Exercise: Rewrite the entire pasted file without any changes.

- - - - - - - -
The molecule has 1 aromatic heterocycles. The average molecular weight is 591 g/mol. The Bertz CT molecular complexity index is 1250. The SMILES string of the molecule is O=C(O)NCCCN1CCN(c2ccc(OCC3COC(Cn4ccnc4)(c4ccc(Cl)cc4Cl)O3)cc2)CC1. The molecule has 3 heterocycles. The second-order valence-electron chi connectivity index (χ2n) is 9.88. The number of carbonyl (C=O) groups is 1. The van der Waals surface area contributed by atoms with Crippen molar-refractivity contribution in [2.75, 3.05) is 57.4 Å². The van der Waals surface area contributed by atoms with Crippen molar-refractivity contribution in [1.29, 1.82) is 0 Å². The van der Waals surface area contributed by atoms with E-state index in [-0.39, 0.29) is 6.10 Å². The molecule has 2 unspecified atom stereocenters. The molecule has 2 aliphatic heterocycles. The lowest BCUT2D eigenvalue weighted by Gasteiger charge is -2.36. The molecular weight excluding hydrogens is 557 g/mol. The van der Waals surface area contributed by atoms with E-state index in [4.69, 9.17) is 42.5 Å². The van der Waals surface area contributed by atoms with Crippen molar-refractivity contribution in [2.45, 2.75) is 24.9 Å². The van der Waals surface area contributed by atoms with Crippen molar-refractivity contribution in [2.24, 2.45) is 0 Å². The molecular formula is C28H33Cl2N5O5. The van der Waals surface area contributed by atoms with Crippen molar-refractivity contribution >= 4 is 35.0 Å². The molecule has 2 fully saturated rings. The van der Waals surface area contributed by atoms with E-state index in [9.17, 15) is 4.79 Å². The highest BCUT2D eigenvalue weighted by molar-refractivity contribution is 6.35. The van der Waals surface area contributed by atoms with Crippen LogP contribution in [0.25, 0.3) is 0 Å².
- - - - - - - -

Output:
The molecule has 1 aromatic heterocycles. The average molecular weight is 591 g/mol. The Bertz CT molecular complexity index is 1250. The SMILES string of the molecule is O=C(O)NCCCN1CCN(c2ccc(OCC3COC(Cn4ccnc4)(c4ccc(Cl)cc4Cl)O3)cc2)CC1. The molecule has 3 heterocycles. The second-order valence-electron chi connectivity index (χ2n) is 9.88. The number of carbonyl (C=O) groups is 1. The van der Waals surface area contributed by atoms with Crippen molar-refractivity contribution in [2.75, 3.05) is 57.4 Å². The van der Waals surface area contributed by atoms with Crippen molar-refractivity contribution in [1.29, 1.82) is 0 Å². The van der Waals surface area contributed by atoms with E-state index in [-0.39, 0.29) is 6.10 Å². The molecule has 2 unspecified atom stereocenters. The molecule has 2 aliphatic heterocycles. The lowest BCUT2D eigenvalue weighted by Gasteiger charge is -2.36. The molecular weight excluding hydrogens is 557 g/mol. The van der Waals surface area contributed by atoms with E-state index in [4.69, 9.17) is 42.5 Å². The van der Waals surface area contributed by atoms with Crippen molar-refractivity contribution in [2.45, 2.75) is 24.9 Å². The van der Waals surface area contributed by atoms with Crippen molar-refractivity contribution in [2.24, 2.45) is 0 Å². The molecular formula is C28H33Cl2N5O5. The van der Waals surface area contributed by atoms with Crippen molar-refractivity contribution >= 4 is 35.0 Å². The molecule has 2 fully saturated rings. The van der Waals surface area contributed by atoms with E-state index in [9.17, 15) is 4.79 Å². The highest BCUT2D eigenvalue weighted by molar-refractivity contribution is 6.35. The van der Waals surface area contributed by atoms with Crippen LogP contribution in [0.25, 0.3) is 0 Å².